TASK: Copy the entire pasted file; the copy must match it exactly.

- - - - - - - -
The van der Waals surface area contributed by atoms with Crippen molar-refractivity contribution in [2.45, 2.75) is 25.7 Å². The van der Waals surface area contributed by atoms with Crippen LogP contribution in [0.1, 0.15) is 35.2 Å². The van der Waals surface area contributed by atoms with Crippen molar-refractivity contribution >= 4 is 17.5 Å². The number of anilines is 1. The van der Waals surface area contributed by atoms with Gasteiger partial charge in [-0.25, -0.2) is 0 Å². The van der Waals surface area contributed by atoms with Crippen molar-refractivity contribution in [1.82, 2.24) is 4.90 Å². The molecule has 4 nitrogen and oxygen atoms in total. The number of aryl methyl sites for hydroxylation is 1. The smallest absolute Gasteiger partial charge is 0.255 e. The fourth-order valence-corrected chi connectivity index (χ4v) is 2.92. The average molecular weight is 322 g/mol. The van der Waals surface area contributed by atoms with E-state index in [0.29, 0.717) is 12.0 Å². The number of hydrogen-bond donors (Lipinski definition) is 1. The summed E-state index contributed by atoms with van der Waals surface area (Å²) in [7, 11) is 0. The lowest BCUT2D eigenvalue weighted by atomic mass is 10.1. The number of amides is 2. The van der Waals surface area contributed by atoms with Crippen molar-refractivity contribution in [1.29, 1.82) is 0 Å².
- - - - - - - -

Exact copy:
The van der Waals surface area contributed by atoms with Crippen molar-refractivity contribution in [2.45, 2.75) is 25.7 Å². The van der Waals surface area contributed by atoms with Crippen LogP contribution in [0.1, 0.15) is 35.2 Å². The van der Waals surface area contributed by atoms with Crippen molar-refractivity contribution >= 4 is 17.5 Å². The number of anilines is 1. The van der Waals surface area contributed by atoms with Gasteiger partial charge in [-0.25, -0.2) is 0 Å². The van der Waals surface area contributed by atoms with Crippen molar-refractivity contribution in [1.82, 2.24) is 4.90 Å². The molecule has 4 nitrogen and oxygen atoms in total. The number of aryl methyl sites for hydroxylation is 1. The smallest absolute Gasteiger partial charge is 0.255 e. The fourth-order valence-corrected chi connectivity index (χ4v) is 2.92. The average molecular weight is 322 g/mol. The van der Waals surface area contributed by atoms with E-state index in [0.29, 0.717) is 12.0 Å². The number of hydrogen-bond donors (Lipinski definition) is 1. The summed E-state index contributed by atoms with van der Waals surface area (Å²) in [7, 11) is 0. The lowest BCUT2D eigenvalue weighted by atomic mass is 10.1. The number of amides is 2. The van der Waals surface area contributed by atoms with Crippen molar-refractivity contribution in [1.29, 1.82) is 0 Å².